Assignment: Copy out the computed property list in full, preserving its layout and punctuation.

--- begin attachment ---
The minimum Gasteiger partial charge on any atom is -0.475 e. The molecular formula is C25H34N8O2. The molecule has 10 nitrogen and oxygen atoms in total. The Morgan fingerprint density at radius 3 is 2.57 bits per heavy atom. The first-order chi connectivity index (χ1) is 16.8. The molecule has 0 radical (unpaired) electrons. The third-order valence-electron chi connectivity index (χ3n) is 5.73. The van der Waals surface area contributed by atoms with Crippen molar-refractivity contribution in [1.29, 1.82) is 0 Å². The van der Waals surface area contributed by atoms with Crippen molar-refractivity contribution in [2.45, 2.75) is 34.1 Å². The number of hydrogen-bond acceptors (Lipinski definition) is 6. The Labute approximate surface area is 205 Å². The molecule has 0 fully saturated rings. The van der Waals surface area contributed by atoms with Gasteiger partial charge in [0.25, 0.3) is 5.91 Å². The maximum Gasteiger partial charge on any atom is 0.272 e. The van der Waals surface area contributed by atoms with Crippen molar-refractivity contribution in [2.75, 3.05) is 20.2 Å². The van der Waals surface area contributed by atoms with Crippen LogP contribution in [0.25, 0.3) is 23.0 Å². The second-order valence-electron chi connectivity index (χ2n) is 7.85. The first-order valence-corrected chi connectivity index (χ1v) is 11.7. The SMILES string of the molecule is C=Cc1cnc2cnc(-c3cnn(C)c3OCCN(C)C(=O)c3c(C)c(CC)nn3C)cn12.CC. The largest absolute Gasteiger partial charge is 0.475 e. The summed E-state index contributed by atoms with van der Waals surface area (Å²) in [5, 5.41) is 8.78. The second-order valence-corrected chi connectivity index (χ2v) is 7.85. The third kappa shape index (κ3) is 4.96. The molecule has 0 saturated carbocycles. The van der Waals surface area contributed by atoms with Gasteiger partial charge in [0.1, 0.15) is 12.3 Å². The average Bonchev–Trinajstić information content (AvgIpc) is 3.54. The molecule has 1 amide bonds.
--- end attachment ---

The minimum Gasteiger partial charge on any atom is -0.475 e. The molecular formula is C25H34N8O2. The molecule has 10 nitrogen and oxygen atoms in total. The Morgan fingerprint density at radius 3 is 2.57 bits per heavy atom. The first-order chi connectivity index (χ1) is 16.8. The molecule has 0 radical (unpaired) electrons. The third-order valence-electron chi connectivity index (χ3n) is 5.73. The van der Waals surface area contributed by atoms with Crippen molar-refractivity contribution in [1.29, 1.82) is 0 Å². The van der Waals surface area contributed by atoms with Crippen molar-refractivity contribution in [2.45, 2.75) is 34.1 Å². The number of hydrogen-bond acceptors (Lipinski definition) is 6. The Labute approximate surface area is 205 Å². The molecule has 0 fully saturated rings. The van der Waals surface area contributed by atoms with Gasteiger partial charge in [0.25, 0.3) is 5.91 Å². The maximum Gasteiger partial charge on any atom is 0.272 e. The van der Waals surface area contributed by atoms with Crippen molar-refractivity contribution in [2.75, 3.05) is 20.2 Å². The van der Waals surface area contributed by atoms with Crippen LogP contribution in [0.25, 0.3) is 23.0 Å². The second-order valence-electron chi connectivity index (χ2n) is 7.85. The first-order valence-corrected chi connectivity index (χ1v) is 11.7. The SMILES string of the molecule is C=Cc1cnc2cnc(-c3cnn(C)c3OCCN(C)C(=O)c3c(C)c(CC)nn3C)cn12.CC. The largest absolute Gasteiger partial charge is 0.475 e. The summed E-state index contributed by atoms with van der Waals surface area (Å²) in [5, 5.41) is 8.78. The second-order valence-corrected chi connectivity index (χ2v) is 7.85. The third kappa shape index (κ3) is 4.96. The molecule has 0 saturated carbocycles. The van der Waals surface area contributed by atoms with Gasteiger partial charge in [0.1, 0.15) is 12.3 Å². The average Bonchev–Trinajstić information content (AvgIpc) is 3.54. The molecule has 1 amide bonds.